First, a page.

Banco do Brasil Sells 300 Million Euros in Debt After July Issue

Banco do Brasil SA, Latin America’s largest bank by assets, sold 300 million euros ($415 million) more of bonds due in 2018 eight months after it first issued the debt in an effort to diversify sources of funding.

The state-controlled lender sold the notes to yield 3.169 percent, Jose Mauricio Pereira Coelho, the executive director for finance at Banco do Brasil, said by phone from Sao Paulo. The yield on the 700 million euros of existing bonds increased 0.13 percentage point to 3.06 percent today, according to data compiled by Bloomberg. Petroleo Brasileiro SA, the state-run oil company, sold $8.5 billion of bonds last week after selling $5.1 billion in debt denominated in euros and pounds in January.

“They chose a good timing for the new issue after Petrobras’s sale,” Carlos Gribel, vice president for emerging markets at INTL FCStone Securities Inc., said in a phone interview from Miami. “There is a growing demand from European investors for bonds in euros with Latin America names.”

Fitch Ratings said in a report today that it rated the securities BBB, the second-lowest investment grade and the same as Brazil’s government debt. The ratings company cited the government’s control of Banco do Brasil and the lender’s “systemic” importance. Two months ago, BNDES, the national development bank, issued 650 million euros in bonds maturing in 2019 and yielding 3.783 percent.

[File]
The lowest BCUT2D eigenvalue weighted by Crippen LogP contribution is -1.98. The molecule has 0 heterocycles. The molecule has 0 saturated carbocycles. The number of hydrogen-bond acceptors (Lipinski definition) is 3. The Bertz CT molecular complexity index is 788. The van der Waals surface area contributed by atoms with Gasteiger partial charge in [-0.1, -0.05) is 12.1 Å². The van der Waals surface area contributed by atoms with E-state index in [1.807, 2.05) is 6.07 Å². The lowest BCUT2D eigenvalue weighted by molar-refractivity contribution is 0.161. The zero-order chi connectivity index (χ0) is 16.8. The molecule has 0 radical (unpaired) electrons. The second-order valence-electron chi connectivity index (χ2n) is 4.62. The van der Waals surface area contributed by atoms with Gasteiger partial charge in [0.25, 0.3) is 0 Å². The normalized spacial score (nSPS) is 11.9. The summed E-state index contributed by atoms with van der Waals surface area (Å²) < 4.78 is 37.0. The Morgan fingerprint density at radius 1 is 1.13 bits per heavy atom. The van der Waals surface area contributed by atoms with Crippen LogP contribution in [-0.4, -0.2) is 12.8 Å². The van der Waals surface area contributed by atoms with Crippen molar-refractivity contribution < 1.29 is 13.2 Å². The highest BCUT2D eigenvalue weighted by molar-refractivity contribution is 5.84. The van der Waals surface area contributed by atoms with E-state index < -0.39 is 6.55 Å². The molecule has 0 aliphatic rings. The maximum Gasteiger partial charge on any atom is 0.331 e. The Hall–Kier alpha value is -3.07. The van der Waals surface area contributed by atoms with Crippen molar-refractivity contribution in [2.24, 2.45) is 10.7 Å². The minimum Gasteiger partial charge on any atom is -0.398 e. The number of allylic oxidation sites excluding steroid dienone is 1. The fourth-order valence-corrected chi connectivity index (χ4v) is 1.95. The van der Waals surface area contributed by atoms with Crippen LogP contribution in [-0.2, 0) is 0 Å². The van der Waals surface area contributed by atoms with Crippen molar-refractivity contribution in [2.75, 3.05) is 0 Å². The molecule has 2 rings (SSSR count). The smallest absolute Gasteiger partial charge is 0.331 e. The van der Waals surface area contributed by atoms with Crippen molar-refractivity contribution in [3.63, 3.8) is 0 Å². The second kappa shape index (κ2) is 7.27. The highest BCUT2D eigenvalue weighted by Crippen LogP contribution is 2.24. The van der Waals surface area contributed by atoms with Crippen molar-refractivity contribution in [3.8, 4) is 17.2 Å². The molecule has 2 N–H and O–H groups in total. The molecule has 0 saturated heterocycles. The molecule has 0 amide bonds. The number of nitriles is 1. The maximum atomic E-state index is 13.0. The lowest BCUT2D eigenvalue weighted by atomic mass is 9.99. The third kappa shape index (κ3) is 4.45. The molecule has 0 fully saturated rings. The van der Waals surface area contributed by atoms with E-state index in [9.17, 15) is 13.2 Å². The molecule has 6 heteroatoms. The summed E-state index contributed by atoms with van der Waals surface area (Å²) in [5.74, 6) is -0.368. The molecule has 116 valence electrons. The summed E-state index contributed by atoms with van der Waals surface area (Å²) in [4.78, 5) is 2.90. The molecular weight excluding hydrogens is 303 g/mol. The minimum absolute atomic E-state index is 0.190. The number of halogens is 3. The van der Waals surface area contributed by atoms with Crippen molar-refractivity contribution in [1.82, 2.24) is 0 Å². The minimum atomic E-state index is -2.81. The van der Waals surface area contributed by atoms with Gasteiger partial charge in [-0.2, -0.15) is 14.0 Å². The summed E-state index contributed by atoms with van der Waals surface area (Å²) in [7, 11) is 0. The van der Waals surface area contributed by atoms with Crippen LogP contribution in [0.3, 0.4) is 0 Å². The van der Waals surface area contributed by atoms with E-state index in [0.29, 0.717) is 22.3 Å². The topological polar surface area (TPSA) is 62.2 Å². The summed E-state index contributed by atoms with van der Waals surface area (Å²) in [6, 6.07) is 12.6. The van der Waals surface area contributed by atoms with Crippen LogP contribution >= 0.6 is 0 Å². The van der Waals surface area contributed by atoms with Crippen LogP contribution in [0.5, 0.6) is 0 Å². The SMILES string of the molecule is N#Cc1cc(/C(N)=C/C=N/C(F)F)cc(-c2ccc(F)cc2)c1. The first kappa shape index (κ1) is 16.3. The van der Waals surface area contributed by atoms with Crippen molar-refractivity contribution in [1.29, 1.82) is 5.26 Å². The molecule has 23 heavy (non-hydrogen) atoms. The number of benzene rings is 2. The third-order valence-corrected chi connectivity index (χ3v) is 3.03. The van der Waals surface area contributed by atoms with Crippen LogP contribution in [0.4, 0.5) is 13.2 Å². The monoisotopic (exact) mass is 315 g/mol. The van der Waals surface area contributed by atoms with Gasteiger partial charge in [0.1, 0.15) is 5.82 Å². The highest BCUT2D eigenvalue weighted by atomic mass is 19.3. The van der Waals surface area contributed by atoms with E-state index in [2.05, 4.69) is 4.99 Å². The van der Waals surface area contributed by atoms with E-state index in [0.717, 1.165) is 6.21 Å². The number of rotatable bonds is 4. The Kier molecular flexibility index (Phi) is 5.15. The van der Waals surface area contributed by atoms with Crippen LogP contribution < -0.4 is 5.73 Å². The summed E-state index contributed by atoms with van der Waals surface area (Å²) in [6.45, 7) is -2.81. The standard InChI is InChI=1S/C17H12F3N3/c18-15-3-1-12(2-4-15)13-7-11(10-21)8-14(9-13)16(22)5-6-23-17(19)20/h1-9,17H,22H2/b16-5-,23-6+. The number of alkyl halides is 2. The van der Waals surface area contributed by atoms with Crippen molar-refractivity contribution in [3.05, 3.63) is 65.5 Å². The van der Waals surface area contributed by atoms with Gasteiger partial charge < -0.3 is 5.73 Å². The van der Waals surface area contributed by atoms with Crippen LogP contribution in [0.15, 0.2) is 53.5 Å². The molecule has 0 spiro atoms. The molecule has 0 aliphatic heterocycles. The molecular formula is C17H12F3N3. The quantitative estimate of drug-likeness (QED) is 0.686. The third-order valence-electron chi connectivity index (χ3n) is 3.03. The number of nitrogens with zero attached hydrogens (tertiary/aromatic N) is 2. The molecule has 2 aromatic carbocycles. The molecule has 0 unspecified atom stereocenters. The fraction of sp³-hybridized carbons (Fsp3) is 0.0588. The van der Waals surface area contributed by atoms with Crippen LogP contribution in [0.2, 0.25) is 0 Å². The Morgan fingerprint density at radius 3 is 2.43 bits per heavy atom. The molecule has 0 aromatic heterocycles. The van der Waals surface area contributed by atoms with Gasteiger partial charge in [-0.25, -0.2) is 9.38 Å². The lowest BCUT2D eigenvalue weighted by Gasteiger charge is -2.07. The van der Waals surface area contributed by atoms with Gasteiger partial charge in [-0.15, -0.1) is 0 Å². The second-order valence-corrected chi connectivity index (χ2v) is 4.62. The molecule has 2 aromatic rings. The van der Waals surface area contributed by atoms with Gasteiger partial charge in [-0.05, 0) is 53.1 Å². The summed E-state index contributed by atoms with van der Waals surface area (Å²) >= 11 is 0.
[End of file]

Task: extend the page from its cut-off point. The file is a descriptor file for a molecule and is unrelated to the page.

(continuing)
Banco do Brasil will consider more offerings this year in currencies including the U.S. dollar, Coelho said.

The last time Banco do Brasil issued bonds in dollars was in January 2013, when it raised $2 billion through the sale of perpetual securities.

Bolster Liquidity

“The sale is part of a strategy to bring more liquidity to the outstanding bonds,” Coelho said. “At the same time it is an interesting way of diversifying the bank’s investor base and getting closer to European investors.”

About 100 investors bought the bonds sold today, with 78 percent of the securities allocated among fund managers and financial institutions, according to Coelho.

Moody’s Investors Service changed its outlook on Brazil’s Baa2 rating, also the second-lowest investment grade, to stable from positive in October after Standard & Poor’s placed its comparable BBB on negative outlook in June.

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